Picks and Pans Review: The Crown of Columbus
updated 06/10/1991 AT 01:00 AM EDT
•originally published 06/10/1991 AT 01:00 AM EDT
There is nothing terribly wrong with this first joint effort by the separately celebrated husband (he's the author of A Yellow Raft in Blue Water and The Broken Cord) and wife (Love Medicine and The Beet Queen). But one expects their talents to add up to something more than this uneasy mix of scholarly exegesis and the picaresque—something like Romancing the Stone Meets Raiders of the Lost Ark.
Protagonist Vivian Twostar, who "belongs to the lost tribe of mixed bloods...Irish and Coeur d'Alene and Spanish and Navajo and God knows what else" is an assistant professor of anthropology at Dartmouth. She has an impossible teenage son, a short, fierce, disapproving, terrific grandmother and a lackadaisical approach to her push for tenure.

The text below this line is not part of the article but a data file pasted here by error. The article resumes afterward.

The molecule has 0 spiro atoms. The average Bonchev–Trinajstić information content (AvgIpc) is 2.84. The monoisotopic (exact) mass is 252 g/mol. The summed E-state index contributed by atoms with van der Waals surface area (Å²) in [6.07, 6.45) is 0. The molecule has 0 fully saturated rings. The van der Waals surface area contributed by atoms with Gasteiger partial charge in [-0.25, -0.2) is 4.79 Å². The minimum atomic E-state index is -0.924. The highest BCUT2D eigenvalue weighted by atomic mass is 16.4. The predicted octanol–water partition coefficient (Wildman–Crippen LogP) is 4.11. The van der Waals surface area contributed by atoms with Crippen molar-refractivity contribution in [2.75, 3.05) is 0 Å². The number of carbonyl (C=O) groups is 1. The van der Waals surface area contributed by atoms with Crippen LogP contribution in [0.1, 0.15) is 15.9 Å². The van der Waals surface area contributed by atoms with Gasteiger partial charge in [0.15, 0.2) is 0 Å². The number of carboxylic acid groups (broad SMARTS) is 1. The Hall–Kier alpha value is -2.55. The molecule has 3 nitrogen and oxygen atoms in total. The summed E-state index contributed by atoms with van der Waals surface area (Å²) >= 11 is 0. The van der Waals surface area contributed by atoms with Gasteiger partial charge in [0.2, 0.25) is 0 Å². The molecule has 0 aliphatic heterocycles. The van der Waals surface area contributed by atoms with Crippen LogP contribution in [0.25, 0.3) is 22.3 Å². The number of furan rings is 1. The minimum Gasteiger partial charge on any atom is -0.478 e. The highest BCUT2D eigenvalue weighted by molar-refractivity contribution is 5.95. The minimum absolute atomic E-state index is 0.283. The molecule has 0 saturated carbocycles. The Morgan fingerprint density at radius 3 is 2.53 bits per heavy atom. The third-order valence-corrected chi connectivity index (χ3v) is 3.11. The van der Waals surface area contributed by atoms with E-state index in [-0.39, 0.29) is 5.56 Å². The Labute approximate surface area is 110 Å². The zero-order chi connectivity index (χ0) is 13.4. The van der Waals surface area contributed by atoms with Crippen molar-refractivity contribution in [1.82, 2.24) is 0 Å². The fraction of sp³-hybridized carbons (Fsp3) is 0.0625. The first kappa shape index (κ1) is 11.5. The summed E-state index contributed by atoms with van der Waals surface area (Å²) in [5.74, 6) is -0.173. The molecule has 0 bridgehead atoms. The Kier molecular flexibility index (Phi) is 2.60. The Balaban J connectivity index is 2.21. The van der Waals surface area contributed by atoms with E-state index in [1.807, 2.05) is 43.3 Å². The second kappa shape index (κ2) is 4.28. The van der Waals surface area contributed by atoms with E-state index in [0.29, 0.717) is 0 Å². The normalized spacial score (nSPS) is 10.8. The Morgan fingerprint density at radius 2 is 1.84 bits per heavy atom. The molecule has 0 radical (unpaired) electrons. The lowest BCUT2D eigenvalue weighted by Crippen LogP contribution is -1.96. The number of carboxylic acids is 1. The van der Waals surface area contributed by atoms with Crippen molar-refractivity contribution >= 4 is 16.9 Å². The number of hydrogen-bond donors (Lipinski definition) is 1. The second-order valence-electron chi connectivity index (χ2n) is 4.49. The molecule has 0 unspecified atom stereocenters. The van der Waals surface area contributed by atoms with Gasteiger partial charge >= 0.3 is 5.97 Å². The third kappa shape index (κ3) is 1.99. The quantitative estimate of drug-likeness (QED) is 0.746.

Vivian might be less lackadaisical but for the fact that any minute she is scheduled to give birth to a daughter, the product of her erstwhile romance with Roger Williams, an immaculately dressed, immaculately groomed, unbearably stuffy professor-poet who is writing an epic poem about Christopher Columbus. This is not a match made in heaven: Whereas Roger is diligent, Vivian is dilatory. He's uncomfortable with closeness, she wants commitment. They do have great sex.
When, in doing her own research on Columbus, Vivian stumbles on apparent fragments from the explorer's diary, she and Roger are hurled into a tumultuous adventure complete with con man, kidnapping, karate and caves.
Erdrich and Dorris ultimately can't decide what this book should be: an adventure romance, a thriller, a discourse on academic responsibility or revisionist history. As a result, they succeed fully at nothing. (HarperCollins, $21.95)